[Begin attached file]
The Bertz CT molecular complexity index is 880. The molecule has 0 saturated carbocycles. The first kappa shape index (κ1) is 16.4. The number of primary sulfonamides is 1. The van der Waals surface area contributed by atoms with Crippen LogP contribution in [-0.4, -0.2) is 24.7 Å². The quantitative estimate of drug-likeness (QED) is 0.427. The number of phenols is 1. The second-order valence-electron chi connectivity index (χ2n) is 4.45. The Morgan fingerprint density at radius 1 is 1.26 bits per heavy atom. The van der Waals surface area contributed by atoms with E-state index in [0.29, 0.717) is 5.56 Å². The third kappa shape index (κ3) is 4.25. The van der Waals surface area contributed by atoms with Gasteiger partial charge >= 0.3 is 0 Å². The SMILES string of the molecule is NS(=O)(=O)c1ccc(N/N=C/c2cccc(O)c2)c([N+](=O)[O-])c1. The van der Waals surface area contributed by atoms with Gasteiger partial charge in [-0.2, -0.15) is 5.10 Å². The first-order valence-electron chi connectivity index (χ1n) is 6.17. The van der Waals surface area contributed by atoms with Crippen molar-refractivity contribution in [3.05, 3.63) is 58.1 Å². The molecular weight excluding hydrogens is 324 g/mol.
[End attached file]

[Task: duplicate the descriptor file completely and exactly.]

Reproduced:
The Bertz CT molecular complexity index is 880. The molecule has 0 saturated carbocycles. The first kappa shape index (κ1) is 16.4. The number of primary sulfonamides is 1. The van der Waals surface area contributed by atoms with Crippen LogP contribution in [-0.4, -0.2) is 24.7 Å². The quantitative estimate of drug-likeness (QED) is 0.427. The number of phenols is 1. The second-order valence-electron chi connectivity index (χ2n) is 4.45. The Morgan fingerprint density at radius 1 is 1.26 bits per heavy atom. The van der Waals surface area contributed by atoms with E-state index in [0.29, 0.717) is 5.56 Å². The third kappa shape index (κ3) is 4.25. The van der Waals surface area contributed by atoms with Gasteiger partial charge >= 0.3 is 0 Å². The SMILES string of the molecule is NS(=O)(=O)c1ccc(N/N=C/c2cccc(O)c2)c([N+](=O)[O-])c1. The van der Waals surface area contributed by atoms with Gasteiger partial charge in [-0.2, -0.15) is 5.10 Å². The first-order valence-electron chi connectivity index (χ1n) is 6.17. The van der Waals surface area contributed by atoms with Crippen molar-refractivity contribution in [3.05, 3.63) is 58.1 Å². The molecular weight excluding hydrogens is 324 g/mol.